What to Do if Your Credit Card Is Scammed

There are lots of reasons Americans have embraced credit cards so enthusiastically. They can help us build our credit scores so we’re more likely to get approved for loans and earn favorable interest rates. Some cards help us earn rewards, from cash back to airline miles. It also tends to be a lot more convenient to swipe your card — or, increasingly, insert it into the chip reader — than to carry around cash all the time.

For all the potential advantages of buying on credit, one significant downside is the possibility of fraud. Scammers have a field day when they’re able to get their hands on an unsuspecting cardholder’s financial information, sometimes charging thousands of dollars of merchandise before the account owner even realizes it has happened.

Think it couldn’t possibly happen to you? Instances of credit card fraud in the U.S. doubled between 2017 and 2019 to surpass 271,000 reported cases in a single year. Credit card fraud is the most prevalent form of identity theft out there. Scammers use a wide variety of tactics to steal people’s card info, or to trick cardholders into offering up their payment details.

It can be a headache when someone scams your credit card, but there are actions you can take to minimize the damage.

Here’s what to do if your credit card is scammed.

Know the Warning Signs of a Scam

The best way to protect yourself against a scam in the first place — or at least quickly recognize you may have been scammed right away — is to know the warning signs.

Scammers often call or email pretending to represent a legitimate company or cause, claiming they need your payment information. Your best line of defense is protecting your payment information in person and remotely. Look up the verified contact information for any source claiming to need your credit card info before handing it over.

Do not engage with offers you get over the phone claiming they can lower your interest rates or help you resolve your debts. Legitimate organizations — whether they’re retailers, debt relief programs, charities, etc. — will not solicit you for money, particularly using unsecure messages like phishing emails or phone calls.

Contact Your Credit Card Issuer ASAP

It’s in your best interest to get ahead of the situation if you believe you’ve been scammed. As Business Insider writes, credit cards are federally protected, so you can only be liable for up to $50 of unauthorized charges on a card that’s been reported missing or compromised. Your issuer can freeze the card and help you monitor your account to uncover suspicious activity as it crops up.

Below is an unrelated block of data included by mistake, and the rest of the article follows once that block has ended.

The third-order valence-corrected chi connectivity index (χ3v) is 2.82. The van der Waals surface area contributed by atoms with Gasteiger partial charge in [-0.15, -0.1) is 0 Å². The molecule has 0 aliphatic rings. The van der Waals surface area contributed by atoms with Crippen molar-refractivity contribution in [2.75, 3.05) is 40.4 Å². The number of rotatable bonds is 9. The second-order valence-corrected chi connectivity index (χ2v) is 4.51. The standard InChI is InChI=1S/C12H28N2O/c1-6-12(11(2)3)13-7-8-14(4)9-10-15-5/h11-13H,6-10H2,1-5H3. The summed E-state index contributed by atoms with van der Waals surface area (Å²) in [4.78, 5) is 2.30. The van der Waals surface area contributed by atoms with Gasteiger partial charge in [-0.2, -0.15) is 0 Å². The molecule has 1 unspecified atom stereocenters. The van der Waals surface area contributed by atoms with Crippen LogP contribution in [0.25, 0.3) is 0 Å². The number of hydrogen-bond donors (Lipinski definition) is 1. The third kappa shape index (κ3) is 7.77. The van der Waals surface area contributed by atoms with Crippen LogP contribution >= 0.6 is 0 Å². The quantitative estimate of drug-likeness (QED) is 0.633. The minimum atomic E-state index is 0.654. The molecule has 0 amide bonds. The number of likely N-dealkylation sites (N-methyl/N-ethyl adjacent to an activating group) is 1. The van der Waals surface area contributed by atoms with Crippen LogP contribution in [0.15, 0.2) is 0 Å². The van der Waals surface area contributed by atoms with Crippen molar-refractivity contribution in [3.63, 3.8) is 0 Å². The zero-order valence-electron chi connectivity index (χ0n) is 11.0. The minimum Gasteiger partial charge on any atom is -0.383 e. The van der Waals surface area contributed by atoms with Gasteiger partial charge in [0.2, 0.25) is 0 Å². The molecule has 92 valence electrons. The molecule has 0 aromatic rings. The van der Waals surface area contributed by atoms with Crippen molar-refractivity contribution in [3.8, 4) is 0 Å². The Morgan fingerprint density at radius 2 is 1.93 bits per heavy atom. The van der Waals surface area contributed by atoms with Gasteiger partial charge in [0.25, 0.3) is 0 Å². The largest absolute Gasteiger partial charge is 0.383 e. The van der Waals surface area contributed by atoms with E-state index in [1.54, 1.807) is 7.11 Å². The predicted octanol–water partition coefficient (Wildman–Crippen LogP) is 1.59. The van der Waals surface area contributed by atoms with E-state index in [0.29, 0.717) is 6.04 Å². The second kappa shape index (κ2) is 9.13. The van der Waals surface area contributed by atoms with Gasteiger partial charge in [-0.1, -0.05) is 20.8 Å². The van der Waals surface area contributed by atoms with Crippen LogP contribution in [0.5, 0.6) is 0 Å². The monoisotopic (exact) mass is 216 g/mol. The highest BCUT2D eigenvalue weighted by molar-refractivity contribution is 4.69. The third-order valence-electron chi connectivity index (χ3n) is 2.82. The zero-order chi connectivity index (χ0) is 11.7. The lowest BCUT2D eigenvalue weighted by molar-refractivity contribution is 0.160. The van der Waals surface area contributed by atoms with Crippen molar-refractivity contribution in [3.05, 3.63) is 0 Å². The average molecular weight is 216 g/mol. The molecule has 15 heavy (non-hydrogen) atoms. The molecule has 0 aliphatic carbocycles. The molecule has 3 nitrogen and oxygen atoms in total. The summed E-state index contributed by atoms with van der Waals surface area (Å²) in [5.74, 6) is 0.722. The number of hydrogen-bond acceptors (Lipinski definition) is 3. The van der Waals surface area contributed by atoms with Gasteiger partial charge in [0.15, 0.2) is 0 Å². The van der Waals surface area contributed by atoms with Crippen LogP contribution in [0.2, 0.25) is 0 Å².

You’ll also want to place a call to your bank so it can help you keep an eye on your account and flag potential fraud.

Change Your PINs and Passwords

Cut fraudsters off from any further account access by refreshing your PINs and passwords for financial accounts.

Monitor Your Credit & Contact Credit Reporting Bureaus

There are a few options for taking control of your credit report in the aftermath of fraud. Here Experian outlines the differences between freezing your credit vs. enacting a fraud alert:

  • Credit freeze: Potential new creditors will be unable to access your history until you manually lift this freeze, making it the more drastic measure. This requires making a separate request to each of the three bureaus: Experian, Equifax and TransUnion.
  • Fraud alert: This alert tells creditors that you have fallen victim to fraud, prompting creditors to reach out and verify your identity firsthand before proceeding. You will need an official theft report to get a fraud alert put on your account. It will stay on your account for up to seven years unless you decide to remove it earlier.
  • Initial security alert: You don’t need a police report to place this type of temporary fraud alert, which demonstrates to creditors you have potentially suffered identity theft and asks them to verify your identity. It stays on your report for as long as a year, but you can cancel earlier.

Credit card scams can happen to the best of us, but you’ll gain an advantage by following these procedures if your payment information has been compromised.

Posted in: Personal Finance

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